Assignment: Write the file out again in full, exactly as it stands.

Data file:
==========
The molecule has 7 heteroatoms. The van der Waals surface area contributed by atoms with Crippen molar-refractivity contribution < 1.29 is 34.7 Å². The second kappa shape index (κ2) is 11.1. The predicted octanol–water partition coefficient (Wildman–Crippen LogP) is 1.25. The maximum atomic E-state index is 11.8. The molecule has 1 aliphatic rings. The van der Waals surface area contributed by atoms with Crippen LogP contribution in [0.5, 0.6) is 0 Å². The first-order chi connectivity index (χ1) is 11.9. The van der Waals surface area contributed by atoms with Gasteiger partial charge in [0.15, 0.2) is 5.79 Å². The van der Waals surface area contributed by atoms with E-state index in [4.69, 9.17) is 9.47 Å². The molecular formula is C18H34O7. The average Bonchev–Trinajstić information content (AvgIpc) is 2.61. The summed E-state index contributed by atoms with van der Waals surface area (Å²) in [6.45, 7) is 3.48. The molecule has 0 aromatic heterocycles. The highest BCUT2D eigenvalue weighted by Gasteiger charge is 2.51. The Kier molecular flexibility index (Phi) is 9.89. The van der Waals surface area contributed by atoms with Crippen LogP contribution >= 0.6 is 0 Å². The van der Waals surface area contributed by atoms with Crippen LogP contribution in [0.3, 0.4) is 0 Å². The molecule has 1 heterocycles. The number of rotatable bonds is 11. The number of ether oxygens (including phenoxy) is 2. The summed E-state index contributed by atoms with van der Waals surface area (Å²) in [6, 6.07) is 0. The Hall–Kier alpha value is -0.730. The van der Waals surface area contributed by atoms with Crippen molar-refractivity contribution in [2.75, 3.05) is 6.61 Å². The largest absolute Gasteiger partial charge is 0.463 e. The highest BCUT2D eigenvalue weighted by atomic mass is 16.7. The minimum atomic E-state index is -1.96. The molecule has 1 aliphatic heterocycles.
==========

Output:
The molecule has 7 heteroatoms. The van der Waals surface area contributed by atoms with Crippen molar-refractivity contribution < 1.29 is 34.7 Å². The second kappa shape index (κ2) is 11.1. The predicted octanol–water partition coefficient (Wildman–Crippen LogP) is 1.25. The maximum atomic E-state index is 11.8. The molecule has 1 aliphatic rings. The van der Waals surface area contributed by atoms with Crippen LogP contribution in [0.5, 0.6) is 0 Å². The first-order chi connectivity index (χ1) is 11.9. The van der Waals surface area contributed by atoms with Gasteiger partial charge in [0.15, 0.2) is 5.79 Å². The van der Waals surface area contributed by atoms with E-state index in [4.69, 9.17) is 9.47 Å². The molecular formula is C18H34O7. The average Bonchev–Trinajstić information content (AvgIpc) is 2.61. The summed E-state index contributed by atoms with van der Waals surface area (Å²) in [6.45, 7) is 3.48. The molecule has 0 aromatic heterocycles. The highest BCUT2D eigenvalue weighted by Gasteiger charge is 2.51. The Kier molecular flexibility index (Phi) is 9.89. The van der Waals surface area contributed by atoms with Crippen LogP contribution >= 0.6 is 0 Å². The van der Waals surface area contributed by atoms with Crippen LogP contribution in [0.3, 0.4) is 0 Å². The molecule has 1 heterocycles. The number of rotatable bonds is 11. The number of ether oxygens (including phenoxy) is 2. The summed E-state index contributed by atoms with van der Waals surface area (Å²) in [6, 6.07) is 0. The Hall–Kier alpha value is -0.730. The van der Waals surface area contributed by atoms with Crippen molar-refractivity contribution in [2.75, 3.05) is 6.61 Å². The largest absolute Gasteiger partial charge is 0.463 e. The highest BCUT2D eigenvalue weighted by atomic mass is 16.7. The minimum atomic E-state index is -1.96. The molecule has 1 aliphatic heterocycles.